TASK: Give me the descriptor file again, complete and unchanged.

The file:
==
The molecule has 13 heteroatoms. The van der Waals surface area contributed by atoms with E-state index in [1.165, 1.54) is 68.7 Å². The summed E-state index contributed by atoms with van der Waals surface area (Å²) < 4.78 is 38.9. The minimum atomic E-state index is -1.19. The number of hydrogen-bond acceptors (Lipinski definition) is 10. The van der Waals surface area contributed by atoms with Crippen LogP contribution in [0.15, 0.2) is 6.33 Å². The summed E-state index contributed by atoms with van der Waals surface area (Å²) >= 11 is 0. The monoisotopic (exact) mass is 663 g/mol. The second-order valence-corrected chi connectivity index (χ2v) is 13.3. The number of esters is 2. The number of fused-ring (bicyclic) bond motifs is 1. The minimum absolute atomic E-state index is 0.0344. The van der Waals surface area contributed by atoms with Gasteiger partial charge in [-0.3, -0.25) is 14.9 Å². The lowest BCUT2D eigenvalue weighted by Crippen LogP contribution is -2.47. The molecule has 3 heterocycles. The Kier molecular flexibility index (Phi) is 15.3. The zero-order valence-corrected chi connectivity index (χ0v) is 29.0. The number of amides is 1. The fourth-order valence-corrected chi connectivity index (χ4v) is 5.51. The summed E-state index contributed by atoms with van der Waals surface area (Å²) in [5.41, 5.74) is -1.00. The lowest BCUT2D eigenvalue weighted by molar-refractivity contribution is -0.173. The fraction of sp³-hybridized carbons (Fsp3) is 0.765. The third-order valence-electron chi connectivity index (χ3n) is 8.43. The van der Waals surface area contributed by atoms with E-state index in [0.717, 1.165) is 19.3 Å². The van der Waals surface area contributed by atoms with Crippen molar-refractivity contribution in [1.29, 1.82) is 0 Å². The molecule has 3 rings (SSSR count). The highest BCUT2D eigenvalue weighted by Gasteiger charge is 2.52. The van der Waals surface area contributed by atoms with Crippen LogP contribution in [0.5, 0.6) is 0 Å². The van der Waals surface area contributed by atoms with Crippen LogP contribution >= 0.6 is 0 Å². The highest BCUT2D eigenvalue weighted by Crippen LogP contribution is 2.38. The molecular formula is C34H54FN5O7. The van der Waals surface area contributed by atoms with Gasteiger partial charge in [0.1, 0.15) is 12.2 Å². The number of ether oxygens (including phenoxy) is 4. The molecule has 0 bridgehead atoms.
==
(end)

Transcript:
The molecule has 13 heteroatoms. The van der Waals surface area contributed by atoms with E-state index in [1.165, 1.54) is 68.7 Å². The summed E-state index contributed by atoms with van der Waals surface area (Å²) < 4.78 is 38.9. The minimum atomic E-state index is -1.19. The number of hydrogen-bond acceptors (Lipinski definition) is 10. The van der Waals surface area contributed by atoms with Crippen LogP contribution in [0.15, 0.2) is 6.33 Å². The summed E-state index contributed by atoms with van der Waals surface area (Å²) >= 11 is 0. The monoisotopic (exact) mass is 663 g/mol. The second-order valence-corrected chi connectivity index (χ2v) is 13.3. The number of esters is 2. The number of fused-ring (bicyclic) bond motifs is 1. The minimum absolute atomic E-state index is 0.0344. The van der Waals surface area contributed by atoms with Gasteiger partial charge in [-0.3, -0.25) is 14.9 Å². The lowest BCUT2D eigenvalue weighted by Crippen LogP contribution is -2.47. The molecule has 3 heterocycles. The Kier molecular flexibility index (Phi) is 15.3. The zero-order valence-corrected chi connectivity index (χ0v) is 29.0. The number of amides is 1. The fourth-order valence-corrected chi connectivity index (χ4v) is 5.51. The summed E-state index contributed by atoms with van der Waals surface area (Å²) in [5.41, 5.74) is -1.00. The lowest BCUT2D eigenvalue weighted by molar-refractivity contribution is -0.173. The fraction of sp³-hybridized carbons (Fsp3) is 0.765. The third-order valence-electron chi connectivity index (χ3n) is 8.43. The van der Waals surface area contributed by atoms with E-state index in [0.717, 1.165) is 19.3 Å². The van der Waals surface area contributed by atoms with Crippen molar-refractivity contribution in [1.29, 1.82) is 0 Å². The molecule has 3 rings (SSSR count). The highest BCUT2D eigenvalue weighted by Gasteiger charge is 2.52. The van der Waals surface area contributed by atoms with Crippen LogP contribution in [0.5, 0.6) is 0 Å². The van der Waals surface area contributed by atoms with Crippen LogP contribution >= 0.6 is 0 Å². The highest BCUT2D eigenvalue weighted by Crippen LogP contribution is 2.38. The molecular formula is C34H54FN5O7. The van der Waals surface area contributed by atoms with Gasteiger partial charge in [0.1, 0.15) is 12.2 Å². The number of ether oxygens (including phenoxy) is 4. The molecule has 0 bridgehead atoms.